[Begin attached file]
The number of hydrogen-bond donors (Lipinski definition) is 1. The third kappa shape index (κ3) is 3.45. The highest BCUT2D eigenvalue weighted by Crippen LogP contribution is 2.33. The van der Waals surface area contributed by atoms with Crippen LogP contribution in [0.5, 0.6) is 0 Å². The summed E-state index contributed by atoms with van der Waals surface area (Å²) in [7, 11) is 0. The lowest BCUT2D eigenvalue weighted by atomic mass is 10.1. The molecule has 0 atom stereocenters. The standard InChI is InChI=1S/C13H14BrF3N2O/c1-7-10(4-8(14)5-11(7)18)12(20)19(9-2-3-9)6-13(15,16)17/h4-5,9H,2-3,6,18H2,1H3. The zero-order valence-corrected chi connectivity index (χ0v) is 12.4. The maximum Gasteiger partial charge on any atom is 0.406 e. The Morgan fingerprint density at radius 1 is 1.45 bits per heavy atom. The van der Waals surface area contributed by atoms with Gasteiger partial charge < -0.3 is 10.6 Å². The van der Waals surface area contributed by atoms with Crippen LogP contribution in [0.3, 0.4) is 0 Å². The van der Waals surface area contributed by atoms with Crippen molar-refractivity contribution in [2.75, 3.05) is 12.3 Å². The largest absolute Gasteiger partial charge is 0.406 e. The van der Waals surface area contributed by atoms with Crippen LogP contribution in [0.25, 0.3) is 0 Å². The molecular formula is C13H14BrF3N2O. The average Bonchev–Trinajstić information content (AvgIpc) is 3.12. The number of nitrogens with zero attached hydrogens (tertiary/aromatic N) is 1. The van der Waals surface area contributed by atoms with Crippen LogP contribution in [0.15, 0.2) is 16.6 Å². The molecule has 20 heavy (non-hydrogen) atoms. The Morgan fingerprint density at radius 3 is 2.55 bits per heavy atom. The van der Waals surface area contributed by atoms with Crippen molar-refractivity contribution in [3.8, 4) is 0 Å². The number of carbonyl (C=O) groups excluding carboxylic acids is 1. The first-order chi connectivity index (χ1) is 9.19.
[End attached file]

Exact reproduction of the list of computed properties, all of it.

The number of hydrogen-bond donors (Lipinski definition) is 1. The third kappa shape index (κ3) is 3.45. The highest BCUT2D eigenvalue weighted by Crippen LogP contribution is 2.33. The van der Waals surface area contributed by atoms with Crippen LogP contribution in [0.5, 0.6) is 0 Å². The summed E-state index contributed by atoms with van der Waals surface area (Å²) in [7, 11) is 0. The lowest BCUT2D eigenvalue weighted by atomic mass is 10.1. The molecule has 0 atom stereocenters. The standard InChI is InChI=1S/C13H14BrF3N2O/c1-7-10(4-8(14)5-11(7)18)12(20)19(9-2-3-9)6-13(15,16)17/h4-5,9H,2-3,6,18H2,1H3. The zero-order valence-corrected chi connectivity index (χ0v) is 12.4. The maximum Gasteiger partial charge on any atom is 0.406 e. The Morgan fingerprint density at radius 1 is 1.45 bits per heavy atom. The van der Waals surface area contributed by atoms with Gasteiger partial charge < -0.3 is 10.6 Å². The van der Waals surface area contributed by atoms with Crippen LogP contribution in [0.3, 0.4) is 0 Å². The van der Waals surface area contributed by atoms with Crippen molar-refractivity contribution in [2.75, 3.05) is 12.3 Å². The largest absolute Gasteiger partial charge is 0.406 e. The van der Waals surface area contributed by atoms with Crippen LogP contribution in [0.25, 0.3) is 0 Å². The molecular formula is C13H14BrF3N2O. The average Bonchev–Trinajstić information content (AvgIpc) is 3.12. The number of nitrogens with zero attached hydrogens (tertiary/aromatic N) is 1. The van der Waals surface area contributed by atoms with Crippen LogP contribution in [0.15, 0.2) is 16.6 Å². The molecule has 20 heavy (non-hydrogen) atoms. The Morgan fingerprint density at radius 3 is 2.55 bits per heavy atom. The van der Waals surface area contributed by atoms with Crippen molar-refractivity contribution in [3.8, 4) is 0 Å². The number of carbonyl (C=O) groups excluding carboxylic acids is 1. The first-order chi connectivity index (χ1) is 9.19.